15 Production Records 4 Expected Progeny Difference (EPD) –Bulls can only transmit 1/2 of its superiority as shown on its EPV. –If the EPV is 106 that is (106-100=6) which is then halved to make three percent (6/2=3) –Females transmit the other half

16 Production Records 4 Pedigree Index (PI) –The closer the animal is to the bull being evaluated the more effect their performance traits have

17 Poultry Production Records 4 The type of record use to select by pedigree are past performance records 4 Present performance records are used to select physical appearance

18 Judging Livestock 4 Physical Characteristics –Confirmation Appearance including frame size, fat, etc. –Structural soundness More important today because of confinement operations with concrete floors –Especially swine and dairy

19 Judging Livestock 4 Commercial producers are more interested in performance records while breeders are concerned with pedigrees and breed characteristics

20 Judging Poultry 4 Most producers have no input in selection because they are contract farmers 4 Broilers –Must be healthy and well fleshed with normal conformation to produce a grade A carcass dressed

21 Judging Laying Hens 4 Laying hens are evaluated on the ability to produce eggs 4 Things to consider –Present production –Past production –Rate of production

22 Judging Laying Hens 4 Present production –Large bright red comb –Softy waxy comb –Bright eyes

23 Judging Laying Hens 4 Past Production –Production indicated by yellow pigment left in the body –The more eggs produced results in less pigment –A soft pliable abdomen and moist enlarged and bleached vent indicates that the hen is currently in production

24 Judging Laying Hens 4 Pigment bleaches beginning in: vent eye ring ear lobe beak starting at the base front shanks rear shanks tops of toes hock joint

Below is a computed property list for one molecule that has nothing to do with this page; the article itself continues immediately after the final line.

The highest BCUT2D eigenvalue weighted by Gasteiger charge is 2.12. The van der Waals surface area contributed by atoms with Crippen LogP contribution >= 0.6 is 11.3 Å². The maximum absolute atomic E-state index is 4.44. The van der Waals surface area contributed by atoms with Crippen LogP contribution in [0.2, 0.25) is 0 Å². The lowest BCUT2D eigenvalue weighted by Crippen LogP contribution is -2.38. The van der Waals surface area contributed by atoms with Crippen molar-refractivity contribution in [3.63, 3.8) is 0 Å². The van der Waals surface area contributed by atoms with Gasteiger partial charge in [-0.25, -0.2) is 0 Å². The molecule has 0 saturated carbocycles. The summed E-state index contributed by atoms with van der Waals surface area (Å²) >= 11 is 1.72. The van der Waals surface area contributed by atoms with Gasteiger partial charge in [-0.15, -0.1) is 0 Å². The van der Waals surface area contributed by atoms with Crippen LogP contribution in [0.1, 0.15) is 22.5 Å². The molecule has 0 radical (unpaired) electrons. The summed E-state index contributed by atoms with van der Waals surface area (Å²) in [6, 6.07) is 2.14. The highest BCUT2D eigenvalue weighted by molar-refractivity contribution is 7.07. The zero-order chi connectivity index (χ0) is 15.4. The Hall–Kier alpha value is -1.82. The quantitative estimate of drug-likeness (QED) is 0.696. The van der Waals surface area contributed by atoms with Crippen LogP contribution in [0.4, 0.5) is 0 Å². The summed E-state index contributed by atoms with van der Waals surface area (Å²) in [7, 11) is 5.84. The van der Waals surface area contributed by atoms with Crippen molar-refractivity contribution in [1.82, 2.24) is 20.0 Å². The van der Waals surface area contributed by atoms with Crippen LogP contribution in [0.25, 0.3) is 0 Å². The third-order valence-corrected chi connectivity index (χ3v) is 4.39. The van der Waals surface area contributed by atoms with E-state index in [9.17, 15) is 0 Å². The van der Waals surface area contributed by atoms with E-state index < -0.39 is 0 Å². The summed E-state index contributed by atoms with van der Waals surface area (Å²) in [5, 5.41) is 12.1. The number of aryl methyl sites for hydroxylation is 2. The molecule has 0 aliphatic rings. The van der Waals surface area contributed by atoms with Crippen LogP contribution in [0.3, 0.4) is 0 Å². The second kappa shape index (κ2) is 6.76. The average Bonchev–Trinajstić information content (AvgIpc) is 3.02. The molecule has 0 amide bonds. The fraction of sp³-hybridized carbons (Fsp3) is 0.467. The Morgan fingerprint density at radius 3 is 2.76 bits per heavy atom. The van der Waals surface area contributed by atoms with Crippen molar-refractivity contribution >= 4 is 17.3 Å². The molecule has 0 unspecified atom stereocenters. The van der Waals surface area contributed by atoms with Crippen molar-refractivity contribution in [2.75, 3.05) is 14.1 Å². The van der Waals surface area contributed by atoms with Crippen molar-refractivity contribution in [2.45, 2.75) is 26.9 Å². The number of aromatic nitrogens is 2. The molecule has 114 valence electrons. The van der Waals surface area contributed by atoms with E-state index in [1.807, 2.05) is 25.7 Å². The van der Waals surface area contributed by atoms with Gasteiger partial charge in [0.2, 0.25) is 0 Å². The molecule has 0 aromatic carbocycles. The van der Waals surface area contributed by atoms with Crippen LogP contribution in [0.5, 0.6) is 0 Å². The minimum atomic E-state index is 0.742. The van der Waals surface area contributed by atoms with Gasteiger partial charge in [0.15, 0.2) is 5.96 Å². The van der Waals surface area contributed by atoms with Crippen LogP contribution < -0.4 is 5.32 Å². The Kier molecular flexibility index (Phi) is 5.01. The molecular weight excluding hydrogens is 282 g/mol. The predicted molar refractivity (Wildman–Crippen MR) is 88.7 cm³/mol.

25 Ready to Cook Broilers and Turkeys 4 USDA grades A, B, & C –determined by: Confirmation Exposed flesh on breast and other parts Missing parts Broken and dislocated joints

26 Ready to Cook Broilers and Turkeys FactorABC Exposed Flesh BreastNone Elsewhere1 ½ inch Disjointed and broken bones Missing Parts 1/3 flesh on each part No Limit 1 disjointed no broken 2 disjointed no broken No Limit Wing tip and tail To the second wing joint

27 What Grade is this? Grade A No Defects

28 B Grade Back is cut out halfway between the base of the tail and the hip joints What Grade is this?

29 C Grade More than 1/3 of flesh exposed on breast What Grade is this?

30 B Grade Parts of wing removed beyond the second joint What Grade is this?

31 C Grade Entire wing removed What Grade is this?

32 C Grade Over 1/3 of the drumstick flesh is exposed What Grade is this?

33 C Grade Trimmed more than halfway between base of tail and hip joints What Grade is this?

34 C grade Protruding broken bone in wing tip What Grade is this?

35 Grading Eggs 4 Interior quality determined by candling –AA, A, B or Reject –Bloody eggs are rejected 4 Exterior quality –A, B or Dirty –Any surface matter grades dirty

36 Grading Eggs 4 Interior quality (air cell size): AA- 1/8(dime) A- 3/16(nickel) B- Over 3/16(quarter)